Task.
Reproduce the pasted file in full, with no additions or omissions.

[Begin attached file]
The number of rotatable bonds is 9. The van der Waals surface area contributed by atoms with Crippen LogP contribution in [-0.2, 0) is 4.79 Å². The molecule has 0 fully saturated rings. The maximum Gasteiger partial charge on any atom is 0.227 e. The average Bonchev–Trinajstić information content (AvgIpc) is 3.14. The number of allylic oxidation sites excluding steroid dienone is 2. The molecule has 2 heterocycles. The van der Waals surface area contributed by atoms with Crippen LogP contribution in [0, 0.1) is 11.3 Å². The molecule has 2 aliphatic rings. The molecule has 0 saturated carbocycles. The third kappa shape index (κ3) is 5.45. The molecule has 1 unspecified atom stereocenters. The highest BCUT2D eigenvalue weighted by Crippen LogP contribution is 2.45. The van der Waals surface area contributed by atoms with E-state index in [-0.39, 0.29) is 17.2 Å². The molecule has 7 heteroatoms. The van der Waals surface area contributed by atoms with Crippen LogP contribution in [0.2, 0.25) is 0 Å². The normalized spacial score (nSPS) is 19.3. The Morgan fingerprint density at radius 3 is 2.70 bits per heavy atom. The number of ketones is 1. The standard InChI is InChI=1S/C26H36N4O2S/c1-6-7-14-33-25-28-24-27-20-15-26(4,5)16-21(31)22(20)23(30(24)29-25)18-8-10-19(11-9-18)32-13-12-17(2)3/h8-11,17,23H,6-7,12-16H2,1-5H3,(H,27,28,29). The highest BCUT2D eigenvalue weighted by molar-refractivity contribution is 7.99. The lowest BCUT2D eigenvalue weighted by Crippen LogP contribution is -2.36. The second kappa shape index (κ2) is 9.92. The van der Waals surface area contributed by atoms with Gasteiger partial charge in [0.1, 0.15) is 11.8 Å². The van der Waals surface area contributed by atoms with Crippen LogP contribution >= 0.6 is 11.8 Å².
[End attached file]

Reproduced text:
The number of rotatable bonds is 9. The van der Waals surface area contributed by atoms with Crippen LogP contribution in [-0.2, 0) is 4.79 Å². The molecule has 0 fully saturated rings. The maximum Gasteiger partial charge on any atom is 0.227 e. The average Bonchev–Trinajstić information content (AvgIpc) is 3.14. The number of allylic oxidation sites excluding steroid dienone is 2. The molecule has 2 heterocycles. The van der Waals surface area contributed by atoms with Crippen LogP contribution in [0, 0.1) is 11.3 Å². The molecule has 2 aliphatic rings. The molecule has 0 saturated carbocycles. The third kappa shape index (κ3) is 5.45. The molecule has 1 unspecified atom stereocenters. The highest BCUT2D eigenvalue weighted by Crippen LogP contribution is 2.45. The van der Waals surface area contributed by atoms with E-state index in [-0.39, 0.29) is 17.2 Å². The molecule has 7 heteroatoms. The van der Waals surface area contributed by atoms with Crippen LogP contribution in [0.2, 0.25) is 0 Å². The normalized spacial score (nSPS) is 19.3. The Morgan fingerprint density at radius 3 is 2.70 bits per heavy atom. The number of ketones is 1. The standard InChI is InChI=1S/C26H36N4O2S/c1-6-7-14-33-25-28-24-27-20-15-26(4,5)16-21(31)22(20)23(30(24)29-25)18-8-10-19(11-9-18)32-13-12-17(2)3/h8-11,17,23H,6-7,12-16H2,1-5H3,(H,27,28,29). The highest BCUT2D eigenvalue weighted by molar-refractivity contribution is 7.99. The lowest BCUT2D eigenvalue weighted by Crippen LogP contribution is -2.36. The second kappa shape index (κ2) is 9.92. The van der Waals surface area contributed by atoms with Gasteiger partial charge in [0.1, 0.15) is 11.8 Å². The van der Waals surface area contributed by atoms with Crippen LogP contribution >= 0.6 is 11.8 Å².